I’ve responded to comments from clients in the past asking why they did not see certain contractors on-site at their project as often as they expected. This even on fixed fee engagements. When pressed, the managers usually could site no direct impacts from the resources not being there. At project retrospectives, all parties felt objectives of the project were fully met. So, why the complaint?
It’s just easier and more comfortable to measure inputs. This is a common theme and I think it is one reason time and material contracts continue to be a norm in consulting. Employment is essentially an input measured profession. Short of major mistakes, most employees are paid for showing up. Thus the corollary, “I paid for the consultant, I want him/her here.” Having contractors work on site creates an input you can see and that seems real. It is also one of the least important measures of project success.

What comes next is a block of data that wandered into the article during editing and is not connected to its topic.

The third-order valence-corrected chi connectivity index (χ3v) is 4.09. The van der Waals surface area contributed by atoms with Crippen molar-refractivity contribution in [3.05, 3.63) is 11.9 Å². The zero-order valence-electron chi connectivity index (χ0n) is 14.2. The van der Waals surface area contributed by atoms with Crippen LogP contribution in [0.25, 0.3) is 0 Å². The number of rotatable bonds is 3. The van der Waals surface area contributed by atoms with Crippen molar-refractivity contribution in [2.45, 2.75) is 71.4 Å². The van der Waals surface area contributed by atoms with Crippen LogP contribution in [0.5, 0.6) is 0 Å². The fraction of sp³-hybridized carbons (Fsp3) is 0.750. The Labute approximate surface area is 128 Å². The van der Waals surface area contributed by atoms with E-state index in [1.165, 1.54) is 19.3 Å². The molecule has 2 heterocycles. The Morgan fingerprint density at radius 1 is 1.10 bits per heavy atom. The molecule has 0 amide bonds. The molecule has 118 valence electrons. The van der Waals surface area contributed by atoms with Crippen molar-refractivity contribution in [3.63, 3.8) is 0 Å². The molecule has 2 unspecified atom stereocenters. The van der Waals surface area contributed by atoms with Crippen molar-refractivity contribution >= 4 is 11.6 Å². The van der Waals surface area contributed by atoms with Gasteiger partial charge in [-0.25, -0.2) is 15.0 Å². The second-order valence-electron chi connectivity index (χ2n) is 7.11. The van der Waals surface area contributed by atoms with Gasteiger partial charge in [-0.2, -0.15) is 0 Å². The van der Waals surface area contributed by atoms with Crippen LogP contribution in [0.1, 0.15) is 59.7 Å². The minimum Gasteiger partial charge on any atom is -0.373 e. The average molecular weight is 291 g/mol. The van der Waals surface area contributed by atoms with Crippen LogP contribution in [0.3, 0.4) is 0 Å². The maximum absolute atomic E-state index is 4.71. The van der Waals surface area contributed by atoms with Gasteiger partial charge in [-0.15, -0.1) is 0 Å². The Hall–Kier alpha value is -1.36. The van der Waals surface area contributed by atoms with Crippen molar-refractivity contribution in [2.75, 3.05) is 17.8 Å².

I know projects can be successful even when teams are fully distributed. In 2006, prior to the Sun acquisition, MySQL employed 320 workers in 25 countries, 70 percent of whom worked from home. Even the company holiday party was held online. I’ve personally delivered successful projects where in the course of a 6 month engagement, consultants were on site with the client only a few scattered weeks for critical touch points. In these cases, the focus is more squarely on measures that ensure success.
If you want to ensure success in any endevor, focus on measuring outputs. Track deliverables completed or burndown. Measure quality. Ensure risks are being mitigated. Measure tangible impacts to ensure value is being delivered. Measure stakeholder confidence and user satisfaction.
Contractors and consultants that are billing by the hour would do well to use contribution to output measures as a yardstick for whether any hour is billable. They would do even better to tie their compensation more directly to a value proposition and bill according to an output measurement.